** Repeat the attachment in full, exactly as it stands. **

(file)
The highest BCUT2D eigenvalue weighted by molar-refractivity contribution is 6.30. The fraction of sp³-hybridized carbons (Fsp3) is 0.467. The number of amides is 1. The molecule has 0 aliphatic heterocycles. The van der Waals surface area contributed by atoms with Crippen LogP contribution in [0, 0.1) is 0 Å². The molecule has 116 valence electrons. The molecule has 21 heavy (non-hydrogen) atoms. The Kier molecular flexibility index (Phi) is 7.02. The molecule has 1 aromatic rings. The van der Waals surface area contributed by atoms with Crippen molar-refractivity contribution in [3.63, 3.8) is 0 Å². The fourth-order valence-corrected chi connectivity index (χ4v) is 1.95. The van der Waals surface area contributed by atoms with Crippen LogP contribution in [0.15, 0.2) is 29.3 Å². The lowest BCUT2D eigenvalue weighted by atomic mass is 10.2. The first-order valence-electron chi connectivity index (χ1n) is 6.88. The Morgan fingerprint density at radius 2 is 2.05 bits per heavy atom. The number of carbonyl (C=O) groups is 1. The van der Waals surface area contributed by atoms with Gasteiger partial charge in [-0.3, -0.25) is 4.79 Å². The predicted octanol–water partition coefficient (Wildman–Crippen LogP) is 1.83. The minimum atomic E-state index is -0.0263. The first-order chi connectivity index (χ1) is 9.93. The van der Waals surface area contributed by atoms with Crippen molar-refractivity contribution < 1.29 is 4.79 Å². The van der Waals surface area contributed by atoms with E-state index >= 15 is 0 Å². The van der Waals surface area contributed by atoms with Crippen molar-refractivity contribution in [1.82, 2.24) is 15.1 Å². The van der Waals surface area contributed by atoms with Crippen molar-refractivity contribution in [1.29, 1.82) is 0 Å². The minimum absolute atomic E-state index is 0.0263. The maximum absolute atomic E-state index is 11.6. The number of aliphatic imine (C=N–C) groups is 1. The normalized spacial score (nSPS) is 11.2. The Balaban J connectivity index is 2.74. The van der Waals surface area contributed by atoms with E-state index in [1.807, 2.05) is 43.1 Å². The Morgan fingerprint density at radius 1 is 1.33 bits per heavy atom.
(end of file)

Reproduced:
The highest BCUT2D eigenvalue weighted by molar-refractivity contribution is 6.30. The fraction of sp³-hybridized carbons (Fsp3) is 0.467. The number of amides is 1. The molecule has 0 aliphatic heterocycles. The van der Waals surface area contributed by atoms with Crippen LogP contribution in [0, 0.1) is 0 Å². The molecule has 116 valence electrons. The molecule has 21 heavy (non-hydrogen) atoms. The Kier molecular flexibility index (Phi) is 7.02. The molecule has 1 aromatic rings. The van der Waals surface area contributed by atoms with Crippen molar-refractivity contribution in [3.63, 3.8) is 0 Å². The fourth-order valence-corrected chi connectivity index (χ4v) is 1.95. The van der Waals surface area contributed by atoms with Crippen LogP contribution in [0.15, 0.2) is 29.3 Å². The lowest BCUT2D eigenvalue weighted by atomic mass is 10.2. The first-order valence-electron chi connectivity index (χ1n) is 6.88. The Morgan fingerprint density at radius 2 is 2.05 bits per heavy atom. The number of carbonyl (C=O) groups is 1. The van der Waals surface area contributed by atoms with Gasteiger partial charge in [-0.3, -0.25) is 4.79 Å². The predicted octanol–water partition coefficient (Wildman–Crippen LogP) is 1.83. The minimum atomic E-state index is -0.0263. The first-order chi connectivity index (χ1) is 9.93. The van der Waals surface area contributed by atoms with Crippen molar-refractivity contribution < 1.29 is 4.79 Å². The van der Waals surface area contributed by atoms with E-state index >= 15 is 0 Å². The van der Waals surface area contributed by atoms with Crippen molar-refractivity contribution in [1.82, 2.24) is 15.1 Å². The van der Waals surface area contributed by atoms with Crippen molar-refractivity contribution in [1.29, 1.82) is 0 Å². The minimum absolute atomic E-state index is 0.0263. The maximum absolute atomic E-state index is 11.6. The number of aliphatic imine (C=N–C) groups is 1. The normalized spacial score (nSPS) is 11.2. The Balaban J connectivity index is 2.74. The van der Waals surface area contributed by atoms with E-state index in [1.807, 2.05) is 43.1 Å². The Morgan fingerprint density at radius 1 is 1.33 bits per heavy atom.